Institute Honors Living Building Challenge Heroes

Friday, May 17, 2013
The International Living Future Institute™ announced last night the recipients of its 2013 Living Building Challenge™ Heroes Award.  The new Heroes were recognized at the Institute’s Big Bang Dinner, part of its annual Living Future unConference. The Institute confers this honor on individuals who have demonstrated exceptional commitment to the Living Building Challenge and whose work has helped to create an ecologically resilient and regnerative built environment.
“Every day I have the distinct honor of working with people who are both wise and brave,” says Amanda Sturgeon, Institute Vice President in charge of the Living Building Challenge. “It is not easy to create a building or neighborhood capable of meeting the Challenge’s extremely ambitious requirements. It involves creating an entirely new model for how projects are designed, materials are specified, permits are pulled and construction is performed. But the Heroes we are recognizing with these awards do more than accept this Challenge: they make it their own.  They inspire us beyond measure.”
This year’s Heroes are:
  • Denis Hayes–President, Bullitt Foundation–Hayes has been an internationally recognized environmental leader for over three decades. First known as one of the co-founders of Earth Day, Hayes most recently spearheaded the development of the Bullitt Center, a six-story office building in downtown Seattle that is pursuing the Living Building Challenge. Hayes is also an Institute board member.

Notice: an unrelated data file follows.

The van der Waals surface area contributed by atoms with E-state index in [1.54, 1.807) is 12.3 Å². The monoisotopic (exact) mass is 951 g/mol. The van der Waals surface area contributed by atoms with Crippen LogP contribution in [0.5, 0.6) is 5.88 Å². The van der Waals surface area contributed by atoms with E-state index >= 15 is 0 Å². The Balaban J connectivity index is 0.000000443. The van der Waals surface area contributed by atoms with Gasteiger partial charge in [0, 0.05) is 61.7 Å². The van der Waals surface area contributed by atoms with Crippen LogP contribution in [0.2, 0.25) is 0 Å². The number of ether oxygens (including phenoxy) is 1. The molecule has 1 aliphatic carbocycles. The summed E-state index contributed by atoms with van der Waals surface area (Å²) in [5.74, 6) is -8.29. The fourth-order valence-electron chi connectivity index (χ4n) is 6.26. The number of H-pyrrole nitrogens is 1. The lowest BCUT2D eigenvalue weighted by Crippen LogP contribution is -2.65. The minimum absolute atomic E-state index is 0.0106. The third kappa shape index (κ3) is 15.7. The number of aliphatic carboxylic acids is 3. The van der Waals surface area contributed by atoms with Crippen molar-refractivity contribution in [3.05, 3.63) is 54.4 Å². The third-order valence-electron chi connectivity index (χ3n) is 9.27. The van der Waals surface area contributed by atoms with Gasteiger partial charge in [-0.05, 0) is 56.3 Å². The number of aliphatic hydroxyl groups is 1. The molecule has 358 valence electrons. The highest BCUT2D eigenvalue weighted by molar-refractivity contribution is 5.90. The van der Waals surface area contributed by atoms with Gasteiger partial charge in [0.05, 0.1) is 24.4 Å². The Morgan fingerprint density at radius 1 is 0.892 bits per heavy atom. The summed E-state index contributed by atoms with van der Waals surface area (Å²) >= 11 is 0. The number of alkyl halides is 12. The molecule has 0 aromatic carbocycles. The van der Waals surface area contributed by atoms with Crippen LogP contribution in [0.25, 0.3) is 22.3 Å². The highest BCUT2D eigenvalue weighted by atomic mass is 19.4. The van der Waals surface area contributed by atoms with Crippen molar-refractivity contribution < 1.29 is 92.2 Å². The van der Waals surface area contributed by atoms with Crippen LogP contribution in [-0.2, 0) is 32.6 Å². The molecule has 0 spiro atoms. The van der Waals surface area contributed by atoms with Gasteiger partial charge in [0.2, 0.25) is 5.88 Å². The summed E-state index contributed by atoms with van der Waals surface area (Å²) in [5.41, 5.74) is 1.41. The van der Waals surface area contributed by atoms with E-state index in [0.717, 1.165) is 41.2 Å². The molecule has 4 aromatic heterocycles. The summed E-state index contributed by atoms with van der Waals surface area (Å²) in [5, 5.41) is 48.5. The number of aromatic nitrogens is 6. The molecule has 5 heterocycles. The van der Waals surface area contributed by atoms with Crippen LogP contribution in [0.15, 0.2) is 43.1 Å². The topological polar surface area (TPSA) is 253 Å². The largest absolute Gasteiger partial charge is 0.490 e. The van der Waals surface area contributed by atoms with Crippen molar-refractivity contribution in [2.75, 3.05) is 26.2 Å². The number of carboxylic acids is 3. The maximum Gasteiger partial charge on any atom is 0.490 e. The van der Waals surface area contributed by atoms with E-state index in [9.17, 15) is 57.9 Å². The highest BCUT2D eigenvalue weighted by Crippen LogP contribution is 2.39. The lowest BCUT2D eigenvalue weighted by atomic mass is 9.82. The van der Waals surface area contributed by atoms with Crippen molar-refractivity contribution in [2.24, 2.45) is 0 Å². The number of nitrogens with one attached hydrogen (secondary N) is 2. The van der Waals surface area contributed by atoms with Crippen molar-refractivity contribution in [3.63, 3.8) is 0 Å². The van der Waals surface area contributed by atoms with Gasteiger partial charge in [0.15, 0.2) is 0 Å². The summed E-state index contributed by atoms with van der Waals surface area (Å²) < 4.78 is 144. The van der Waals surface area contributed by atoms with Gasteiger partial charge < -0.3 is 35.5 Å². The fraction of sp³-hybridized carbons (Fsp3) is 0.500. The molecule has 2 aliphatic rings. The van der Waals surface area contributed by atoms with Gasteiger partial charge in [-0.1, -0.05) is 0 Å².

• Chris Rogers and Chris Faul–Founding Partners, Point 32–Rogers and Faul, the developers for the Bullitt Center faced an unenviable set of requirements on this project, including the achievement of the Living Building Challenge and the requirement to make the project replicable.
  • Joe David–Sustainability Program Manager, Point 32–David spearheaded the materials specification work for the Bullit Center, an effort that resulted in lasting improvements to the region’s materials manufacturing sector. After working with David, one company, Prosoco, reformulated its “FastFlash” air and water vapor barrier to comply with the Living Building Challenge’s Materials Red List. In another instance, a Shüco, a German window manufacturer, created a partnership with Seattle-based Goldfinch Windows in order to meet the Challenge’s local-sourcing requirements.
  • Diane Sugimura–Director, City of Seattle’s Department of Planning and Development– Sugimura shepherded the City of Seattle Living Building Pilot Ordinance into a reality and in turn, made the Bullitt Center possible. Her ability to listen to all sides and bring people together to make change will have a lasting impact on Seattle.
  • Dan Hellmuth–Principal, Hellmuth+Bicknese Architects–Helmuth was the lead architect on the Tyson Living Learning Center, one of the first two projects to achieve full certification under the Living Building Challenge. Helmuth can be credited for a large part of that certification process. He has since moved on to his second Living Building project at Berea College in Kentucky and continues to champion the program throughout the Midwest.
  • Bruce Coldham–Partner, Coldham&Hartman Architects–Coldham has over 35 years of experience in the practice of architecture in the US, and Australia. He has been a major champion of the Challenge in the northeastern United States, convening and meeting with other project teams and actively seeking clients and projects where he can bring the challenge forward as an approach.
  • Jerome Partington–Sustainability Manager, Jasmax-Partington is one of our inspirational international leaders. He is a driving force behind Challenge efforts in New Zealand, piloting it on an amazingly inspiring project, the Tuhoe Cultural Center, a Maori cultural center in New Zealand.
Heroes were nominated by Institute staff and other individuals familiar with their accomplishments. They were selected by Sturgeon and Institute CEO, Jason F. Mclennan.